To fix a problem you must first admit that you have one.
There may be no stronger evidence that the establishment press in the U.S. is miles away from admitting that it has any kind of problem with persistent party and ideological bias than a report filed by Associated Press reporters Raphael G. Satter and Gregory Katz on Friday. In it, the pair observed without even a hint of irony how "many of Britain's most-read papers take sides."
Meanwhile, in the course of discussing the out-of-nowhere rise of Nick Clegg, Satter and Katz noted how the Liberal Democrat's debate performance was "threatening (Conservative leader David) Cameron's lead," while "somehow" forgetting that Clegg & Co. have for the moment relegated Gordon Brown's Labour Party to third place in many polls, including this one from a week ago at the Financial Times. No bias there, eh?
(The latest from the Daily Telegraph is that Clegg won't rule out a LibDem-Labour coalition government as long as Brown isn't Prime Minister.)
But back to the AP's comic relief, seen in Satter and Katz's first five paragraphs:
Wow. Where do you start with something as deluded as this? Jennifer "Democratic operative" Loven? The Bush rally crowd that supposedly booed heart attack-hospitalized Bill Clinton, but didn't? Dan "Fake documents" Rather's work called "fake but accurate" by the New York Times? The kid-glove treatment given to Barack Obama during the entire 2008 election cycle (and beyond)? The virtual cover-up of ClimateGate? I don't have time to write a book, and I don't need to when all anyone has to do is read NewsBusters for 15 minutes or so to get sufficient proof of how utterly deluded Satter and Katz are.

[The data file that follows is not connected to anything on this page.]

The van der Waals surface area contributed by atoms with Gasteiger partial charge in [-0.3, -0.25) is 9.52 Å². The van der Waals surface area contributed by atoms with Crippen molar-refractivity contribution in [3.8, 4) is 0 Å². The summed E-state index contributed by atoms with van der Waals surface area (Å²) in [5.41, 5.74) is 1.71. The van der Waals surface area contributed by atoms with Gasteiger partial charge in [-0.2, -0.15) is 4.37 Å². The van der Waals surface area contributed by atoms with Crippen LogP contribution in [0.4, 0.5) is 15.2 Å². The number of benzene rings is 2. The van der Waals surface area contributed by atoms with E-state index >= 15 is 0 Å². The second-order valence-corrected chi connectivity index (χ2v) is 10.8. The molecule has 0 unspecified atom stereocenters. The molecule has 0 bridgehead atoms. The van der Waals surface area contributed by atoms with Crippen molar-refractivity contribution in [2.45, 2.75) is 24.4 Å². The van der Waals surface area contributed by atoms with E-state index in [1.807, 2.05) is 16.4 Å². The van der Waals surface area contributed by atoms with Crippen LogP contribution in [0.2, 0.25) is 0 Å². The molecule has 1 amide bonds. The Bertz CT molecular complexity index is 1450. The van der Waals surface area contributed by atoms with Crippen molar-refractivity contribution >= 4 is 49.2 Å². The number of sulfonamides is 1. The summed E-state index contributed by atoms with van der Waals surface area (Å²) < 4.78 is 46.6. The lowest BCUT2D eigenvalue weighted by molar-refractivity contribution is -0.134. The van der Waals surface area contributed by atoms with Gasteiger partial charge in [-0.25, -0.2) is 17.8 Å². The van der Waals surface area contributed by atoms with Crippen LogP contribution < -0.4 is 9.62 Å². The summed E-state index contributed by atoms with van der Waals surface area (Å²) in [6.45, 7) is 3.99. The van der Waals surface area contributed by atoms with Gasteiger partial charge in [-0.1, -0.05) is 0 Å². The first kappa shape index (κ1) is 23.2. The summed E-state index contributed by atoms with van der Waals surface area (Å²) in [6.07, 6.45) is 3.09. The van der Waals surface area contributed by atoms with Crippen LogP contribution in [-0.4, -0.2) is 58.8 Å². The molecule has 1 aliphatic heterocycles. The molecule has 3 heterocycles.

One of the better indicators of the relative fairness and toughness of the UK press is the fact that during the Clinton years it broke so many stories on U.S. politics that the leftist establishment press in America wouldn't touch. Though not as frequently (thanks to blogs and others being here to beat them to it), it's doing the same thing during the Obama administration. White House Press Secretary Robert Gibbs doesn't like it a bit, but unlike the domesticated domestic press in the U.S., the Brits push back.
The AP pair's claim to relative objectivity in the U.S. press amounts to unsupported self-congratulation that would be hysterical if it weren't for the fact that the wire service largely drives the daily news narrative.
Cross-posted at BizzyBlog.com.